Wavelet analysis in the diagnosis of knee instability: early results from a novel assessment method

Research output: Contribution to conferencePoster

Abstract

Introduction: Instability in the knee following total knee arthroplasty (TKA) is a leading cause for dissatisfaction, often requiring revision surgery1. However, instability remains a symptom with no corresponding objective measure. The purpose of this study was to identify quantifiable differences in frontal plane accelerations at the knee between subjectively “stable” and “unstable” TKA patients. Methods: Post-operative TKA patients with symptomatic instability were recruited from a national orthopaedic centre, along with asymptomatic post-operative TKA patients, and healthy controls. Frontal plane knee accelerations were measured using an accelerometer mounted on the lateral aspect of the proximal lower leg. Individual strides were extracted, and continuous wavelet transform (CWT) of the accelerations were performed, with the absolute value of the CWT coefficient examined for differences between groups. Results & Discussion: 10 controls, 9 “stable”, and 7 “unstable” participants were tested. Increased CWT coefficients were found between 50% and 80% of stride (heel strike to heel strike), and between 4 and 8Hz, in the “unstable” TKA group in comparison with the “stable” and control groups. This corresponds to increased oscillation at the proximal tibia frontal plane during early swing phase, consistent with reduced stiffness and increased contact point movement in subjectively unstable osteoarthritic knees2,3. Conclusion: Accelerations in the frontal plane of the knee during swing phase corresponds to subjective instability in the TKA. This portable and inexpensive technology has potential for use in clinics to quantify instability in the unhappy TKA.

Conference

ConferenceBioMedEng18
Abbreviated titleBioMedEng
CountryUnited Kingdom
CityLondon
Period6/09/187/09/18
Internet address

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Arthroplasty
Wavelet analysis
Wavelet transforms
Point contacts
Orthopedics
Accelerometers
Stiffness

Keywords

  • wavelet analysis
  • knee instability
  • total knee arthroplasty

Cite this

Wallace, D. T., Clarke, J. V., & Riches, P. E. (2018). Wavelet analysis in the diagnosis of knee instability: early results from a novel assessment method. Poster session presented at BioMedEng18, London, United Kingdom.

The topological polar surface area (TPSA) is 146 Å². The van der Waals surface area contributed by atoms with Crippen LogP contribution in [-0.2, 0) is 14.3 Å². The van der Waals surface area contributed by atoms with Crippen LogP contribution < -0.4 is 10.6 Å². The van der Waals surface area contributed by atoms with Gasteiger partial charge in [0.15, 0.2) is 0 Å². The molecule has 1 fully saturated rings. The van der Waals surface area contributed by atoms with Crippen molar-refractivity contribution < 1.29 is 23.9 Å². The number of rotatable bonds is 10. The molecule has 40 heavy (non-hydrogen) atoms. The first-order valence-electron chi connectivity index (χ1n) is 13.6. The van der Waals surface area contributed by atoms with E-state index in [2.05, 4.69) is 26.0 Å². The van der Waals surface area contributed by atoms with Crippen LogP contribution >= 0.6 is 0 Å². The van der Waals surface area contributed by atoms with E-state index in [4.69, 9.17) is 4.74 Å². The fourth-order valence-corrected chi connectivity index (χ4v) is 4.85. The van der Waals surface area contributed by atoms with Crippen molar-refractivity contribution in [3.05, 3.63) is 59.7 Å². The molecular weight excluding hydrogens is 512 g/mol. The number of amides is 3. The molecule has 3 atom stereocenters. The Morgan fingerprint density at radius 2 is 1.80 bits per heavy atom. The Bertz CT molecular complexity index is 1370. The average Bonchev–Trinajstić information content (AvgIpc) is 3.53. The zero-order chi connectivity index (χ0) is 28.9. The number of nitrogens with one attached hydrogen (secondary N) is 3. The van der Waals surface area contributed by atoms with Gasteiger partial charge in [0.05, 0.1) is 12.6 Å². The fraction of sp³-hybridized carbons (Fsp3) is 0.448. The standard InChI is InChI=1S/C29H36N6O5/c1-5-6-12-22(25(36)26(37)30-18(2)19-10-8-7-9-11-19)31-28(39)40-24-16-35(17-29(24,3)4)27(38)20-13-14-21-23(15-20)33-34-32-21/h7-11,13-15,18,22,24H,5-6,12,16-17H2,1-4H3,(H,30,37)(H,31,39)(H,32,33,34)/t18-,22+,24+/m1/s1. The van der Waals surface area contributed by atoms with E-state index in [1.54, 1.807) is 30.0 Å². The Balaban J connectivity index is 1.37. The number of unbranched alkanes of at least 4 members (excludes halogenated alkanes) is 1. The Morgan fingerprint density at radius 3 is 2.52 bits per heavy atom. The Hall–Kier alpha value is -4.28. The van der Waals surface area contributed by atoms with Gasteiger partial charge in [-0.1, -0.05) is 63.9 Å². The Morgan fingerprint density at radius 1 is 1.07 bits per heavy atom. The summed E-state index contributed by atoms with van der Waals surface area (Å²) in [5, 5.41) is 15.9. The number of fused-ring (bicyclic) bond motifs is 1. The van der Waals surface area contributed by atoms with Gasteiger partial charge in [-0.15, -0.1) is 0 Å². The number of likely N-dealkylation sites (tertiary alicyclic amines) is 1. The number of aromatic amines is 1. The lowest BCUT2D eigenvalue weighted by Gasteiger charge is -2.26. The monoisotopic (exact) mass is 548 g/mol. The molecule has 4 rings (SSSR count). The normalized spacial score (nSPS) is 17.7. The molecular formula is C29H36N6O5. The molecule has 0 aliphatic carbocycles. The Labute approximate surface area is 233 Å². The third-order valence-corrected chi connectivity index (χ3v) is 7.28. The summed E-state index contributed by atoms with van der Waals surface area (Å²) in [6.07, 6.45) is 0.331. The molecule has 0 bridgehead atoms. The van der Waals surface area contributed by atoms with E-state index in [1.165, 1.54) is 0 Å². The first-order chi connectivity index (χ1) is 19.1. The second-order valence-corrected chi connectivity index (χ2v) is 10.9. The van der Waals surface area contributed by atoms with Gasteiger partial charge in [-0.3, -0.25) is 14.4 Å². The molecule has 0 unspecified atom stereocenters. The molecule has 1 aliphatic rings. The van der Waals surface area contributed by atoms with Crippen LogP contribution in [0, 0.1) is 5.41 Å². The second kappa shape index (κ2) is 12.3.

Wallace, D.T. ; Clarke, J.V. ; Riches, P.E. / Wavelet analysis in the diagnosis of knee instability : early results from a novel assessment method. Poster session presented at BioMedEng18, London, United Kingdom.1 p.
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abstract = "Introduction: Instability in the knee following total knee arthroplasty (TKA) is a leading cause for dissatisfaction, often requiring revision surgery1. However, instability remains a symptom with no corresponding objective measure. The purpose of this study was to identify quantifiable differences in frontal plane accelerations at the knee between subjectively “stable” and “unstable” TKA patients. Methods: Post-operative TKA patients with symptomatic instability were recruited from a national orthopaedic centre, along with asymptomatic post-operative TKA patients, and healthy controls. Frontal plane knee accelerations were measured using an accelerometer mounted on the lateral aspect of the proximal lower leg. Individual strides were extracted, and continuous wavelet transform (CWT) of the accelerations were performed, with the absolute value of the CWT coefficient examined for differences between groups. Results & Discussion: 10 controls, 9 “stable”, and 7 “unstable” participants were tested. Increased CWT coefficients were found between 50{\%} and 80{\%} of stride (heel strike to heel strike), and between 4 and 8Hz, in the “unstable” TKA group in comparison with the “stable” and control groups. This corresponds to increased oscillation at the proximal tibia frontal plane during early swing phase, consistent with reduced stiffness and increased contact point movement in subjectively unstable osteoarthritic knees2,3. Conclusion: Accelerations in the frontal plane of the knee during swing phase corresponds to subjective instability in the TKA. This portable and inexpensive technology has potential for use in clinics to quantify instability in the unhappy TKA.",